Howe Sound Pulp and Paper’s decision to cut 171 employees – more than a third of its workforce – will have grave social and economic implications for Gibsons, Mayor Wayne Rowe said Wednesday.
“I’m very much concerned about the impact on the fabric of the community,” Rowe said after a meeting at the plant earlier in the day with HSPP management, union officials and representatives from all three levels of government.
HSPP’s parent company, Paper Excellence, announced July 23 that it was cutting about 180 employees and permanently shutting down its paper production operations at the Port Mellon mill, the Sunshine Coast’s largest employer. The closure was effective the next day.
“This is a very dark day for the membership and the community,” Unifor Local 1119 president Don Rheaume said after the announcement. “We recognize that and we’re going to do everything we can to mitigate this in every way we can.”
Rowe said officials at Wednesday’s meeting lowered the number slightly, saying the cuts affect 139 unionized workers and 32 salaried staff, for a total of 171 lost jobs.
Affected employees will receive regular pay for 12 weeks, plus severance options, and their benefits will be intact until Dec. 31, company spokesperson Kathy Cloutier said.
“Transfer opportunities to vacancies within other Paper Excellence pulp mills in Nova Scotia, Saskatchewan and here in British Columbia are open to union and salary employees,” Cloutier said.
The paper mill is now being decommissioned to secure it in a safe and environmentally sound manner, she said.
“All crews will follow their normal schedules until Saturday, Aug. 1. From there a weekly schedule of shifts and duties will be provided to employees involved in the paper mill equipment decommissioning process.”
David Kerr, vice president with Paper Excellence Canada, said the decision was difficult to make, but added the kraft pulp mill and power generating businesses at HSPP “will now become stronger and more sustainable.”
The closure will leave 345 employees at the mill, mostly in the kraft portion, Cloutier said.
The shutdown was blamed on the declining price and shrinking market for newsprint, but the timing was accelerated by the dwindling water supply in Lake Seven, which feeds the mill’s paper, pulp and power operations. The company said it hopes the immediate shutdown of the paper mill will allow it to stretch the water supply and avoid temporary closures in its pulp and power sections.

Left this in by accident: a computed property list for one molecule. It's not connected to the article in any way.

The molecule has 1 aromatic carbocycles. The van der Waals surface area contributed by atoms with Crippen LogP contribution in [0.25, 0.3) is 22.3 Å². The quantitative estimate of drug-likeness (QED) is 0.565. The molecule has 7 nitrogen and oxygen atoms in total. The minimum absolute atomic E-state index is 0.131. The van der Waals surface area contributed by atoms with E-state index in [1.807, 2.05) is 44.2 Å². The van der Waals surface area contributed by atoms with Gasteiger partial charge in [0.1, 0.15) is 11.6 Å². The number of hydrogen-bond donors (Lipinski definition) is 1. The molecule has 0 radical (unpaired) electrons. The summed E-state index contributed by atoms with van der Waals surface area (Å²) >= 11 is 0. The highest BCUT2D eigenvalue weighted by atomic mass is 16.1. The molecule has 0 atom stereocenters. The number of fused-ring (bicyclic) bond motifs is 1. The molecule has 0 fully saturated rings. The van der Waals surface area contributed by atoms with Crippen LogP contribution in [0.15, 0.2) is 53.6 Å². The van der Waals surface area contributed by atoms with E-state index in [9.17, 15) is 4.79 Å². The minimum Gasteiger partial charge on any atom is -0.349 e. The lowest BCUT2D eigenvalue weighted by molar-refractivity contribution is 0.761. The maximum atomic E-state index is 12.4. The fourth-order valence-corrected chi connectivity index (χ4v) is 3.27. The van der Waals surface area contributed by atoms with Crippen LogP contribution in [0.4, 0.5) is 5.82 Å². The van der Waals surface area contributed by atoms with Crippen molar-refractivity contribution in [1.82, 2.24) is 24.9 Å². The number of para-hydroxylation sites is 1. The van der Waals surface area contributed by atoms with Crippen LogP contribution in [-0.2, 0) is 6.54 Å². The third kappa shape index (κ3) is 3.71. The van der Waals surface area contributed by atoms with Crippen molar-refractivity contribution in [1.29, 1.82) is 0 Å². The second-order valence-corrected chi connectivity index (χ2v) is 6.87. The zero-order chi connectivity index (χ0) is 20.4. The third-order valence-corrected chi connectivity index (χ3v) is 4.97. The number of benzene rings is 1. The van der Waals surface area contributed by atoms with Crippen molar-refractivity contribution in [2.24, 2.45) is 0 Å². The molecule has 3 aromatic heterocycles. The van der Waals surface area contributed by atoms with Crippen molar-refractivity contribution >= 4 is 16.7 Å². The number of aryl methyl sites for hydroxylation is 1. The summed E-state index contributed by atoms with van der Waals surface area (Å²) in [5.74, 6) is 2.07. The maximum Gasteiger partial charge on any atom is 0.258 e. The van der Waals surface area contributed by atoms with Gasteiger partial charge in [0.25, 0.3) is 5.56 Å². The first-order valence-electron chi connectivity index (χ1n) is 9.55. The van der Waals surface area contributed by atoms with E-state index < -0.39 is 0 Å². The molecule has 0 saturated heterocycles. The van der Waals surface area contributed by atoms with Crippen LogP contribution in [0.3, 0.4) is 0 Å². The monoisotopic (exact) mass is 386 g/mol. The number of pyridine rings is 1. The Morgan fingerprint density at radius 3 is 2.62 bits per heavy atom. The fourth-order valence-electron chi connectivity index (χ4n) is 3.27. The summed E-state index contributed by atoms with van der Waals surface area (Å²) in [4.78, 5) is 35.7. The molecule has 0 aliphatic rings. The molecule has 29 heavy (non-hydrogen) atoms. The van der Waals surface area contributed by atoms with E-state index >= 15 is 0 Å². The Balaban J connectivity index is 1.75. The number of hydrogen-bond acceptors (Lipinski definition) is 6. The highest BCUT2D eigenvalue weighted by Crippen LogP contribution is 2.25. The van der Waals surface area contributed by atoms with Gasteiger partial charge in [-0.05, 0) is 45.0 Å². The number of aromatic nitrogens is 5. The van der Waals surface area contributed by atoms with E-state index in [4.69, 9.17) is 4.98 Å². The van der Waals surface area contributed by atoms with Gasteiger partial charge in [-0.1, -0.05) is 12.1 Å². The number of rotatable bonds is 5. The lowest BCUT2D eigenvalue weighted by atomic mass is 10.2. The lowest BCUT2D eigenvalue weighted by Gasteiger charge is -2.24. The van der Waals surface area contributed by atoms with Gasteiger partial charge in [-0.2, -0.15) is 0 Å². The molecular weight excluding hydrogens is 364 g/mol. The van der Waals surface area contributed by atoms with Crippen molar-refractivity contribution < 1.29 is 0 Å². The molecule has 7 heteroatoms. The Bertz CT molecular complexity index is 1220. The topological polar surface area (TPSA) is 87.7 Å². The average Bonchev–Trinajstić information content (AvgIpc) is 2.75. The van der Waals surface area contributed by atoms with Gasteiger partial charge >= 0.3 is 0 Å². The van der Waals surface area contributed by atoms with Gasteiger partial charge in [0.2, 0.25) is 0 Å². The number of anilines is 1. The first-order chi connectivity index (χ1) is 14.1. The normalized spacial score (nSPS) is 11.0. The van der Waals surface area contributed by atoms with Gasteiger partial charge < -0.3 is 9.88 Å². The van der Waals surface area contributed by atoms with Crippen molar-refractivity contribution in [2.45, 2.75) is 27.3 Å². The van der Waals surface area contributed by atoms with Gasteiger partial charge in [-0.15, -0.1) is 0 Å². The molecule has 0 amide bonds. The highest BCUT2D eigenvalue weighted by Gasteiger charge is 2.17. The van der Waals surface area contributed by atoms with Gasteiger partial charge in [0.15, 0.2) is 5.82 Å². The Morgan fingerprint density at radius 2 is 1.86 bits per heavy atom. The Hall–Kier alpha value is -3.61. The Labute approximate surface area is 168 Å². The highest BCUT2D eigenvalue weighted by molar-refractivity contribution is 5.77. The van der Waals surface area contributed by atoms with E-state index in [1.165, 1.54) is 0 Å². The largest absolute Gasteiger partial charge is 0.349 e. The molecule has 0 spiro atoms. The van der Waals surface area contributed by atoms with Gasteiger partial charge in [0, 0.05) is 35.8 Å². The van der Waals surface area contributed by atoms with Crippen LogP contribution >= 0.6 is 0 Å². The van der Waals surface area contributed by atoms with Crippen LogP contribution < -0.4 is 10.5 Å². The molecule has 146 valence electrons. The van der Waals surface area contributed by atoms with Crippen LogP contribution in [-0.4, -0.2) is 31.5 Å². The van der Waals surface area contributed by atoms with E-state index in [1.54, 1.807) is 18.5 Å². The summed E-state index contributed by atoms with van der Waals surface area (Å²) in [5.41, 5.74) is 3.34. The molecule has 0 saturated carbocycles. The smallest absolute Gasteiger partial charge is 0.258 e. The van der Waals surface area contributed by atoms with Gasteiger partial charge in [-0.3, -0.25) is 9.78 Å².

“The closure of the paper mill was imminent due to declining markets; however, the current drought has sped up the closure leading to the announcement on July 23,” Cloutier said.
“Historically, newsprint consumption has been a cyclical business. The ongoing evolution of today’s social and electronic media has shown that even in our best periods, the high points of this cycle do not create positive returns.”
Rheaume said the announcement came as a shock to the union.
“We knew the markets have been very challenging in newsprint and this announcement was a big surprise to us,” he said.
The company agreed to hold meetings with the union starting this week, and Rheaume said last week that the “numbers can change” after the two sides sit down, as they did when job cuts were announced about a decade ago at the mill. However, he acknowledged, “it’s a different situation because the employer has announced a permanent closure.”
He said the union hopes to secure severance and early retirement packages and retraining opportunities for affected members.
“The management has indicated that there are many options on the table, and we’re going to explore all of them,” he said.
Rowe said he was told at Wednesday’s meeting that each employee represented about $100,000 in earnings, making the direct economic hit to the local economy more than $17 million. That impact is two to three times larger when the multiplier effect is factored in, he noted.
He was also told that about 60 per cent of the affected employees live in the immediate Gibsons area.
The repercussions for the community will be far-reaching, he said.
“It’s going to affect school enrolment. These are the people on the volunteer fire department. These are the people who coach our sports teams. These are the people who sit on our volunteer boards.”
The company said it carried out an extensive review to look at other product options for its paper operations, but ruled them out due to equipment shortcomings and lack of market demand for the alternative products.
In the company’s press release announcing the closure, HSPP general manager Steve Bird was quoted as saying the future of the mill lies with its “strong pulp and green energy opportunities that will continue to grow.”
That comment prompted speculation that Bird was referring to Metro Vancouver’s proposed incinerator, since Port Mellon had been one of the short-listed sites.
Cloutier said that wasn’t the case.
“HSPP is not affiliated with the proposed waste incineration facility by Metro Vancouver at Port Mellon,” she said. “HSPP will be exploring opportunities to produce more green energy power by further optimization of existing power generation equipment.”
No further job losses are foreseen at this time, the company said.